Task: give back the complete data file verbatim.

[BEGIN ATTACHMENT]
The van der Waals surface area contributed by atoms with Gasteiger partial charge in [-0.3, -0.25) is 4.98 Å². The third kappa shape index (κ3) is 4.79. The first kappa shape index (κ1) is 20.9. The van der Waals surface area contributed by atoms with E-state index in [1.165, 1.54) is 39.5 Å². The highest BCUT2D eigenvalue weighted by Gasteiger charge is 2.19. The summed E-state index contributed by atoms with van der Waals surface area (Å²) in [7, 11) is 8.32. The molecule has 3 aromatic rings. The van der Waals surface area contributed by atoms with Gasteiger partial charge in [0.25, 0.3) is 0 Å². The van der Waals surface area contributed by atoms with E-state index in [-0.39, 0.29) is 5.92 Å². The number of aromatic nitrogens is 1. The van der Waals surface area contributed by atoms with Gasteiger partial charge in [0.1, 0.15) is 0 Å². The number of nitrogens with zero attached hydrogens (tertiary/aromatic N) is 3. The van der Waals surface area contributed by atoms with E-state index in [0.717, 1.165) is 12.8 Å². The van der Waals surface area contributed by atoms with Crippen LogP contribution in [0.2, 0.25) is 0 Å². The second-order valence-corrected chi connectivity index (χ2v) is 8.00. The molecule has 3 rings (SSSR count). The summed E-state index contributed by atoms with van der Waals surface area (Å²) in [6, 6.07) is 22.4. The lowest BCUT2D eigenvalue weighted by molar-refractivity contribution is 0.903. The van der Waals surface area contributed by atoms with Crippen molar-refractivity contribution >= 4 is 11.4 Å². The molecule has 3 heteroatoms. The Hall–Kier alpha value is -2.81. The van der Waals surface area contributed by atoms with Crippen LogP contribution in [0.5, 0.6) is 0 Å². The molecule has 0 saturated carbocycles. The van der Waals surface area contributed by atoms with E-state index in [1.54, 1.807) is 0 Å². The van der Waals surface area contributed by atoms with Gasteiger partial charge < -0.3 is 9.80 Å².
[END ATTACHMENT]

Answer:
The van der Waals surface area contributed by atoms with Gasteiger partial charge in [-0.3, -0.25) is 4.98 Å². The third kappa shape index (κ3) is 4.79. The first kappa shape index (κ1) is 20.9. The van der Waals surface area contributed by atoms with E-state index in [1.165, 1.54) is 39.5 Å². The highest BCUT2D eigenvalue weighted by Gasteiger charge is 2.19. The summed E-state index contributed by atoms with van der Waals surface area (Å²) in [7, 11) is 8.32. The molecule has 3 aromatic rings. The van der Waals surface area contributed by atoms with Gasteiger partial charge in [0.25, 0.3) is 0 Å². The van der Waals surface area contributed by atoms with E-state index in [-0.39, 0.29) is 5.92 Å². The number of aromatic nitrogens is 1. The van der Waals surface area contributed by atoms with Gasteiger partial charge in [0.1, 0.15) is 0 Å². The number of nitrogens with zero attached hydrogens (tertiary/aromatic N) is 3. The van der Waals surface area contributed by atoms with E-state index in [0.717, 1.165) is 12.8 Å². The van der Waals surface area contributed by atoms with Crippen LogP contribution in [0.2, 0.25) is 0 Å². The second-order valence-corrected chi connectivity index (χ2v) is 8.00. The molecule has 3 rings (SSSR count). The summed E-state index contributed by atoms with van der Waals surface area (Å²) in [6, 6.07) is 22.4. The lowest BCUT2D eigenvalue weighted by molar-refractivity contribution is 0.903. The van der Waals surface area contributed by atoms with Crippen molar-refractivity contribution >= 4 is 11.4 Å². The molecule has 3 heteroatoms. The Hall–Kier alpha value is -2.81. The van der Waals surface area contributed by atoms with Crippen LogP contribution in [0.5, 0.6) is 0 Å². The molecule has 0 saturated carbocycles. The van der Waals surface area contributed by atoms with E-state index in [1.54, 1.807) is 0 Å². The van der Waals surface area contributed by atoms with Gasteiger partial charge < -0.3 is 9.80 Å².